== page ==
264 | Recognizing Scarcity and Uncertainty | Leisa Peterson

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By Jonathan Mendonsa & Brad Barrett | Choose FI Media and The Unstuck Network. Discovered by Player FM and our community — copyright is owned by the publisher, not Player FM, and audio is streamed directly from their servers. Hit the Subscribe button to track updates in Player FM, or paste the feed URL into other podcast apps.
  • Your money story informs so much of your life even if you're not aware of it. For 30 years, Leisa Peterson has been researching and studying how trauma in early life contributes to the money challenges faced later in life.
  • Growing up with a scarcity mindset, money became an escape that gave her motivation. Leisa decided in her mid-twenties that she was going to have money in her life and not have any stresses about it as her parents did. Earning money became an all-consuming response to the trauma she had experienced.
  • There's a very broad spectrum of trauma from mild to quite serious and not everyone reacts to it in the same way. Some people like Leisa may end up wanting a lot of money, while others are lead to feeling like they have no control over money.
  • An adverse childhood study from Kaiser was intended to understand how childhood trauma affected health. In Leisa's reading of the study, she found one of the findings included financial problems and realized this was something not a lot of people were talking about.
  • These childhood experiences become very disruptive, brings an uncertainty to how life is viewed and crushed the sense of self.
  • The concept of scarcity and uncertainty go together. This leads to struggling with either an extreme need to control or feeling out of control with money.
  • Because kids are absorbing everything we say, it's important to change the language we use around money.
  • When people become more familiar with their trauma backstory, they are better able to talk with their partner about their money challenges.
  • Disconnects in communication can occur when each other's backstories are quite different. We can only know what we know from our own perspective. The job in relationships is not just to understand ourselves, but to see the other person and how they are approaching money differently because of their backstory.
  • When people think of something as being scare in supply, they are going to buy more of it. Toilet paper is a relevant example of this for 2020. Someone coming from a home without enough money may have strange buying behaviors. Their idea of scarcity or uncertainty may be showing up in their daily behaviors with money.
  • For spouses or partners who have different money stories, Leisa encourages them to just start somewhere. Think about how money was treated at home growing up and have a conversation about it.
  • Questions to consider asking are: Did mom and dad talk about money? Did mom and dad fight about money? What is your first memory of money? When did you make your first money? How did that make you feel? Were you afraid?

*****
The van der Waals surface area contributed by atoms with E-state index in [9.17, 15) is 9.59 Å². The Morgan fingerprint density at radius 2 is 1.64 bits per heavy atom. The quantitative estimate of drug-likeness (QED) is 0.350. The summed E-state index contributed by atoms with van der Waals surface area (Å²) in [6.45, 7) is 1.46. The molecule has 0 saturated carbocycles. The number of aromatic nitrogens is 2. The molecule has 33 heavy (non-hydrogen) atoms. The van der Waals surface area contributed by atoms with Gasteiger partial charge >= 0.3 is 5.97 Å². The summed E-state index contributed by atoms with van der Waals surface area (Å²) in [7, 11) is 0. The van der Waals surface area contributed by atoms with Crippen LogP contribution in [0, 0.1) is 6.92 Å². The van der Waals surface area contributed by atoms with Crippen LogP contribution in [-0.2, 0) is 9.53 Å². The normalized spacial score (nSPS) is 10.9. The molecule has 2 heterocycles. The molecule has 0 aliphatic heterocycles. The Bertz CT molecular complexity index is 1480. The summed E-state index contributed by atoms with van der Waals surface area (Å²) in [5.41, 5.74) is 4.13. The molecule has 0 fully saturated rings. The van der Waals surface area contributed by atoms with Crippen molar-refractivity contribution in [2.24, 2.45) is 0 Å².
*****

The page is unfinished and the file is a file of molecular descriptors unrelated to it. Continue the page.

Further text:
• It can be difficult to have these conversations for the first time with another person. Journaling is a way to privately have them with yourself first. The first person you share these feelings with should be someone you trust and it may be someone other than your partner.
  • Throughout her career, Leisa has found that people react to money very differently. The majority either hold it tightly or avoid control of it altogether, with a minority viewing it as a tool and are at peace with it.
  • Having one strong fire in your life influences the way you think about money in life. The earlier the influence in life, the better.
  • Parents sometimes joke or convey the wrong message about money. Leisa says it's important to go back and close the loop with children.
  • In the FI community, we want our children to have the skills to take care of themselves and be financially independent, but is it possible for them to have too much abundance? Leisa says she wants to be very open about what goes on in their home, discuss their failures, and teach them the value of money and hard work.
  • After reaching her goal of becoming a millionaire, Leisa made a massive change in her life. She and her husband sold it all and took a year off to travel with their son. The trip changed their entire approach to life.
  • Previously, Leisa's family had been consumers of their money. After the trip, they took their nest egg, created investments where their money began working for them.
  • A result of Leisa's drive to become a millionaire was that once achieved, people began to treat her differently. The outward display of wealth began to affect her friendships. It was then that Leisa realized the money was not all that important to her.
  • Leisa's book, The Mindful Millionaire, tells these stories about our money experiences, our relationships with money, and how we can transform them into thinking about money as a tool.
  • The key takeaway from this conversation is that words matter. It's important to think about the unintended consequences of the conversations we are having with our spouses, partners, and kids. Have humility in these conversations and be honest.
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